The FaceBook case is less clear. Did it help them to bring a better service to their customers if they found out that there was a contagion effect of negative emotions? Perhaps a little bit, although one might argue that they were leveraging the kinds of changes that they already make anyway to their algorithm to find out more about topics of only tangential interest. If people consume FaceBook in order to feel certain emotions, then it would be of commercial interest for FaceBook to find out what produced those emotions in people, just the same as it would be of interest to makers of a horror movie to know if a planned movie would create fear in people.

If it were just for scientific interest, though, or even just the idle private curiosity of the owner, then that is more of a grey area. We would be upset if we thoughts a business were using its position of trust to find out uncomfortable personal information about us (i.e., if Google were reading the mail I send through it). On the other hand, it seems less objectionable that they draw from my interactions with them general lessons about humanity in general.  For instance, nobody got that upset when a porn website released reports showing that usage changes in cities depending whether the local sports team has just won or lost. The research FaceBook reported may or may not have helped improve their product, but it was fairly clearly non-personal learnings that were at least trying to learn something for the general benefit of humanity (whether or not they succeeded).


The remaining question, though, is whether you have to tell people first, before doing these sorts of tests. Generally it’s better if you do. As a principle, you want to be as transparent as possible about what you are doing. Of course, with tests of these sorts you can’t tell people exactly what you are looking for, right before you look, because that, of itself, would influence people in ways that mess up what you are trying to measure. People would be looking at their feeds thinking “why are they showing me this? How do they think that will make me feel? Am I supposed to be happy about that? I suppose I could be happy about it”, instead of reacting naturally. Telling people in much vaguer terms that experiments might happen would be generally good, though also generally less transparent, and so less useful to the individual users.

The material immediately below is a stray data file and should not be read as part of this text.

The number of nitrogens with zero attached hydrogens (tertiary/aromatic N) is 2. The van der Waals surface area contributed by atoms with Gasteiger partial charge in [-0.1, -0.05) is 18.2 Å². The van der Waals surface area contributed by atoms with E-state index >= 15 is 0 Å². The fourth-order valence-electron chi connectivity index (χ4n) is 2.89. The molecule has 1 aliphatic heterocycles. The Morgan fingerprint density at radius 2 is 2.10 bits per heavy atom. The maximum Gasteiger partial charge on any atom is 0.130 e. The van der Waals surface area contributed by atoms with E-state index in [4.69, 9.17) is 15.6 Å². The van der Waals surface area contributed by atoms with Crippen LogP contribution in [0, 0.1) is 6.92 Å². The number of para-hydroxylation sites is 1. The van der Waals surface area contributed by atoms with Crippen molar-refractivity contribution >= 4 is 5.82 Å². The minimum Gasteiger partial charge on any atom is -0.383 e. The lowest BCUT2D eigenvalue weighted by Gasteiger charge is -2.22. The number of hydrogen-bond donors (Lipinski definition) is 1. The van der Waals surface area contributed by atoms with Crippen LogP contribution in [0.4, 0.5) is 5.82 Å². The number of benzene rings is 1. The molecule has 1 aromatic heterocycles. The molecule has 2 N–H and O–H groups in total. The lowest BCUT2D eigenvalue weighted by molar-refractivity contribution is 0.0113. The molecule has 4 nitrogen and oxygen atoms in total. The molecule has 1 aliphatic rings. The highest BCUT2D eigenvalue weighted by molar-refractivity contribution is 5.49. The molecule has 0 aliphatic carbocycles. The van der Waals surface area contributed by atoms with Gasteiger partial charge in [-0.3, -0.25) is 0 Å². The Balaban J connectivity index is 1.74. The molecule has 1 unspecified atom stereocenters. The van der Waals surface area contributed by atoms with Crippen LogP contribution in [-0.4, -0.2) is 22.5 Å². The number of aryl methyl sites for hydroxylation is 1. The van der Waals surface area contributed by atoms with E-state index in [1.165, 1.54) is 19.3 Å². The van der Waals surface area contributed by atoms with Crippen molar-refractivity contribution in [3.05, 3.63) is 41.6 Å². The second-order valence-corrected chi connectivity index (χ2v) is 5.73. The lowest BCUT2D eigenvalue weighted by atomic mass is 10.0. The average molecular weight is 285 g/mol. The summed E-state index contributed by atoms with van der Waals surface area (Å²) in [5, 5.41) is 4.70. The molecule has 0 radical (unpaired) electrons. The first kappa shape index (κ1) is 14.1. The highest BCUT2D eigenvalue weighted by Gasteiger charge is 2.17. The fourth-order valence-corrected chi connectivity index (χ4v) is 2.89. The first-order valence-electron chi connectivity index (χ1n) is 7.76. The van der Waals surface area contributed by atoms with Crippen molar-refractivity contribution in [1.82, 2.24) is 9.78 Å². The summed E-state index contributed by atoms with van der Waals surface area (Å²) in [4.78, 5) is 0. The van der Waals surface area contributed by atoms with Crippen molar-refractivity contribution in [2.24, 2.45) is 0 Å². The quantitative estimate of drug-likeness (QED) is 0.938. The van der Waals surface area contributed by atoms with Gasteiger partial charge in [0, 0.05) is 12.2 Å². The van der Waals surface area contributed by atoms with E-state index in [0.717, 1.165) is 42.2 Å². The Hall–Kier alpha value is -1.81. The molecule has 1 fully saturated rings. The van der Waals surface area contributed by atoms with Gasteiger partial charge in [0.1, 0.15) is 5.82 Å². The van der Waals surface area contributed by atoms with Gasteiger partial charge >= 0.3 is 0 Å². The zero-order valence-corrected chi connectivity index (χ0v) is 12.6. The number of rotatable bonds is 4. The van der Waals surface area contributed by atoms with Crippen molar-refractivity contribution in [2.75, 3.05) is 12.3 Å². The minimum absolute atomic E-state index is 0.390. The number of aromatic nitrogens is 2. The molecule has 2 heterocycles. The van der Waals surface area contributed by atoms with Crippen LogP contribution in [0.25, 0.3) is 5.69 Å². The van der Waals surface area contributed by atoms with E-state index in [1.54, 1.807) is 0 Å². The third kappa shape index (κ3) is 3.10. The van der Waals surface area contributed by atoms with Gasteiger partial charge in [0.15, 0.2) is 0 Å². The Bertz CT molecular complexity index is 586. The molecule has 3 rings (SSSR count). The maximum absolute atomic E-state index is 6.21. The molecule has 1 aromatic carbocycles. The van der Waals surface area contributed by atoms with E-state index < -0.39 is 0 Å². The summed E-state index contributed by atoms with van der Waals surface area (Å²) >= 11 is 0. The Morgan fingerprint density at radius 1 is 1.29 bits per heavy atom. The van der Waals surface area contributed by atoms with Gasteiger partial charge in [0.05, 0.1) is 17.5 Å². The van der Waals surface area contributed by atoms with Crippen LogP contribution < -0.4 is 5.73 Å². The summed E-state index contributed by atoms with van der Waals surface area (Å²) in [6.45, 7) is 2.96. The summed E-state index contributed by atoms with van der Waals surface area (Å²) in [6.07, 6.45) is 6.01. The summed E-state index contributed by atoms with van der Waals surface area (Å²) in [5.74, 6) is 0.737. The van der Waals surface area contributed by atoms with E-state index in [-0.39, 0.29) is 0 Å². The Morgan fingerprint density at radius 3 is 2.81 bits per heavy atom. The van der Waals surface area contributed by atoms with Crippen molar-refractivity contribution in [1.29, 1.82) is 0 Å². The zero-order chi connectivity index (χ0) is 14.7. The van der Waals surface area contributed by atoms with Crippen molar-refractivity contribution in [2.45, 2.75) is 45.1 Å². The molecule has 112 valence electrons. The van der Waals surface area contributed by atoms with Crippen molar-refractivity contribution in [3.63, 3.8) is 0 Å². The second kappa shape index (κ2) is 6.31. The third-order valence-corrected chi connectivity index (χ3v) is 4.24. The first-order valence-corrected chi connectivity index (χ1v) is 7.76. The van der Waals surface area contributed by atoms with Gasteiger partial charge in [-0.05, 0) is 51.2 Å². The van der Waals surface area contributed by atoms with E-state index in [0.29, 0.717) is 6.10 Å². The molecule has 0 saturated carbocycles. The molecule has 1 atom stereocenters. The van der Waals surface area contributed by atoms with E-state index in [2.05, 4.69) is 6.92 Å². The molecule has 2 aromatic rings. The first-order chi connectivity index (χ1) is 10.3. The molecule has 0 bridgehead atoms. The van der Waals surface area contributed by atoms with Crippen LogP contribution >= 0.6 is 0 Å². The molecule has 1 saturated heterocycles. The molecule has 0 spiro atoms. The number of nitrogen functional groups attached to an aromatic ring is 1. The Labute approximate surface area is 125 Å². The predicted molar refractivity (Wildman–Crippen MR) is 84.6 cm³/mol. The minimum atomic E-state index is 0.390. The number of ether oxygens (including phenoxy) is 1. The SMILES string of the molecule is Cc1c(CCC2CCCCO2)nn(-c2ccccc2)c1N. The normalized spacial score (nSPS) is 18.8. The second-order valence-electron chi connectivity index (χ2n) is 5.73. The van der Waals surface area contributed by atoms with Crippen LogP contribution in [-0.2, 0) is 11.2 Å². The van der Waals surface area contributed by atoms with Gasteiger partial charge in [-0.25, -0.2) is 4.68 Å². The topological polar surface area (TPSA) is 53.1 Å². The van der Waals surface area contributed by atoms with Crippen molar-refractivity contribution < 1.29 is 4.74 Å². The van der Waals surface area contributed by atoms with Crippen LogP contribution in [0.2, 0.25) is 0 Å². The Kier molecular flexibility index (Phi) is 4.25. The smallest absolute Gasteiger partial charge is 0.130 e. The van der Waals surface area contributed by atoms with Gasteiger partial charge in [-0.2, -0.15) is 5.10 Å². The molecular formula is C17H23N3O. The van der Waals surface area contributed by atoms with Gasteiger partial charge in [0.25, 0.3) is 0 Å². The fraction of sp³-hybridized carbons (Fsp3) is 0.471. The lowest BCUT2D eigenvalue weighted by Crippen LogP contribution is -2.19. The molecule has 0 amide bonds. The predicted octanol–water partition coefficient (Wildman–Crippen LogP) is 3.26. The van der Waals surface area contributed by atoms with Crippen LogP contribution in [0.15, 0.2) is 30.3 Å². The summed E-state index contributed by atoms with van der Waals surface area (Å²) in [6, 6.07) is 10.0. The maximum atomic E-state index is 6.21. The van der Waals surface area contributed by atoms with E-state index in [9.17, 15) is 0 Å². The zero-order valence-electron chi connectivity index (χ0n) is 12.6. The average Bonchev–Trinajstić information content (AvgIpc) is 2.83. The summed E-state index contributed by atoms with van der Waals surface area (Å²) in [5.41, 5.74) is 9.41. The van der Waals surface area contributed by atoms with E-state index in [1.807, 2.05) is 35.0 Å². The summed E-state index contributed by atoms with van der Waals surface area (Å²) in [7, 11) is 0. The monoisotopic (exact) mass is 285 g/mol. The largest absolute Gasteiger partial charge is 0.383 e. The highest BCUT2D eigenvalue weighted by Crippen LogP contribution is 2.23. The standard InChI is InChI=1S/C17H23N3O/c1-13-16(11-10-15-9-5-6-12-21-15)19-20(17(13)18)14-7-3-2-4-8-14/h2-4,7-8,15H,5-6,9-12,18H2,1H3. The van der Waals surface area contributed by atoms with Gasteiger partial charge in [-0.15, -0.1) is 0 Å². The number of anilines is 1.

Perhaps the best way to handle it, though, might be to provide people a generalized opt in, of the kind that we are already familiar with on software that we run from our own devices. We are used to being asked to tick a box saying something like “let (whoever) upload anonymous usage statistics to our server, in order to improve our service”. Why not add another which says something like “We are constantly making small changes to our service in order to try to get it right. It is ok to share anonymous response patterns to these with scientists, to help them learn about human behaviour.”

Something like that might strike a balance between letting people opt in, and not bombarding them with dozens of pages of informed consent legaleze at any kind of a regular interval. The goal should be transparency without overload.